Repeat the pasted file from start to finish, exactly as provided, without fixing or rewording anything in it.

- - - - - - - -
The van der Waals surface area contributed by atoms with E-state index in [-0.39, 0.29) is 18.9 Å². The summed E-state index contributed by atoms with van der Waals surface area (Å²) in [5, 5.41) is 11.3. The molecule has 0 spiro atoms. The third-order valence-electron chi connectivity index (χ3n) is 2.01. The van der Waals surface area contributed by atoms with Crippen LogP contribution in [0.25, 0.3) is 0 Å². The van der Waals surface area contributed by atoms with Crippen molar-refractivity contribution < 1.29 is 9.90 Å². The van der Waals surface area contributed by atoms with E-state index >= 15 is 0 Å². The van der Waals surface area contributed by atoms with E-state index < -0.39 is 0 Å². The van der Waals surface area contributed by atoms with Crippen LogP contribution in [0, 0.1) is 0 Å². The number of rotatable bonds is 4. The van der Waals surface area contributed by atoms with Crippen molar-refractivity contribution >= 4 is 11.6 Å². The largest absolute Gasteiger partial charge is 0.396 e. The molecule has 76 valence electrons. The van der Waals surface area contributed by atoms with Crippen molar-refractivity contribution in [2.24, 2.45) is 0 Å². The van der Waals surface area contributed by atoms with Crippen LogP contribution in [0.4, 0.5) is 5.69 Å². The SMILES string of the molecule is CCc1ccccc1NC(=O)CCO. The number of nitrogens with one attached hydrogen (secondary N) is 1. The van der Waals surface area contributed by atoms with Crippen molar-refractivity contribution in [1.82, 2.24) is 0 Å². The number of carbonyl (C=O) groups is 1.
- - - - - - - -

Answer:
The van der Waals surface area contributed by atoms with E-state index in [-0.39, 0.29) is 18.9 Å². The summed E-state index contributed by atoms with van der Waals surface area (Å²) in [5, 5.41) is 11.3. The molecule has 0 spiro atoms. The third-order valence-electron chi connectivity index (χ3n) is 2.01. The van der Waals surface area contributed by atoms with Crippen LogP contribution in [0.25, 0.3) is 0 Å². The van der Waals surface area contributed by atoms with Crippen molar-refractivity contribution < 1.29 is 9.90 Å². The van der Waals surface area contributed by atoms with E-state index >= 15 is 0 Å². The van der Waals surface area contributed by atoms with E-state index < -0.39 is 0 Å². The van der Waals surface area contributed by atoms with Crippen LogP contribution in [0, 0.1) is 0 Å². The number of rotatable bonds is 4. The van der Waals surface area contributed by atoms with Crippen molar-refractivity contribution >= 4 is 11.6 Å². The largest absolute Gasteiger partial charge is 0.396 e. The molecule has 76 valence electrons. The van der Waals surface area contributed by atoms with Crippen molar-refractivity contribution in [2.24, 2.45) is 0 Å². The van der Waals surface area contributed by atoms with Crippen LogP contribution in [0.4, 0.5) is 5.69 Å². The SMILES string of the molecule is CCc1ccccc1NC(=O)CCO. The number of nitrogens with one attached hydrogen (secondary N) is 1. The van der Waals surface area contributed by atoms with Crippen molar-refractivity contribution in [1.82, 2.24) is 0 Å². The number of carbonyl (C=O) groups is 1.